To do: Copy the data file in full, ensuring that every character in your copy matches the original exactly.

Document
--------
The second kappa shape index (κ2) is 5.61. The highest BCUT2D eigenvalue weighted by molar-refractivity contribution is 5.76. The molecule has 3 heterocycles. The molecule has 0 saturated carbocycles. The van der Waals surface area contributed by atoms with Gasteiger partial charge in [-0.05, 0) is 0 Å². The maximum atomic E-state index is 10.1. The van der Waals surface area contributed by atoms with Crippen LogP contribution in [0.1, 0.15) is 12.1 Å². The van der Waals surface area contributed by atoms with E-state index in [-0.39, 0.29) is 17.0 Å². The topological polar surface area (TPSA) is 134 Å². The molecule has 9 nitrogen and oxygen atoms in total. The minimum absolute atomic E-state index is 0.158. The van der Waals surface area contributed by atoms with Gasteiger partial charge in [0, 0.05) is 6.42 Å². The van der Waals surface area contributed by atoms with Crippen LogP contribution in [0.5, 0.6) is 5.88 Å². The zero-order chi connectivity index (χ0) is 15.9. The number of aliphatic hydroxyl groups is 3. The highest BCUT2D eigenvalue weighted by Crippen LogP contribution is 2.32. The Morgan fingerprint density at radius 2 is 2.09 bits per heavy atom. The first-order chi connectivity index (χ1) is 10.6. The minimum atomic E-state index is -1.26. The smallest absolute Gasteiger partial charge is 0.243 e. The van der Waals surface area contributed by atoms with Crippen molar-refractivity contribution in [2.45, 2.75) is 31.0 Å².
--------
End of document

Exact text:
The second kappa shape index (κ2) is 5.61. The highest BCUT2D eigenvalue weighted by molar-refractivity contribution is 5.76. The molecule has 3 heterocycles. The molecule has 0 saturated carbocycles. The van der Waals surface area contributed by atoms with Gasteiger partial charge in [-0.05, 0) is 0 Å². The maximum atomic E-state index is 10.1. The van der Waals surface area contributed by atoms with Crippen LogP contribution in [0.1, 0.15) is 12.1 Å². The van der Waals surface area contributed by atoms with E-state index in [-0.39, 0.29) is 17.0 Å². The topological polar surface area (TPSA) is 134 Å². The molecule has 9 nitrogen and oxygen atoms in total. The minimum absolute atomic E-state index is 0.158. The van der Waals surface area contributed by atoms with Gasteiger partial charge in [0, 0.05) is 6.42 Å². The van der Waals surface area contributed by atoms with Crippen LogP contribution in [0.5, 0.6) is 5.88 Å². The zero-order chi connectivity index (χ0) is 15.9. The number of aliphatic hydroxyl groups is 3. The highest BCUT2D eigenvalue weighted by Crippen LogP contribution is 2.32. The Morgan fingerprint density at radius 2 is 2.09 bits per heavy atom. The first-order chi connectivity index (χ1) is 10.6. The minimum atomic E-state index is -1.26. The smallest absolute Gasteiger partial charge is 0.243 e. The van der Waals surface area contributed by atoms with Crippen molar-refractivity contribution in [2.45, 2.75) is 31.0 Å².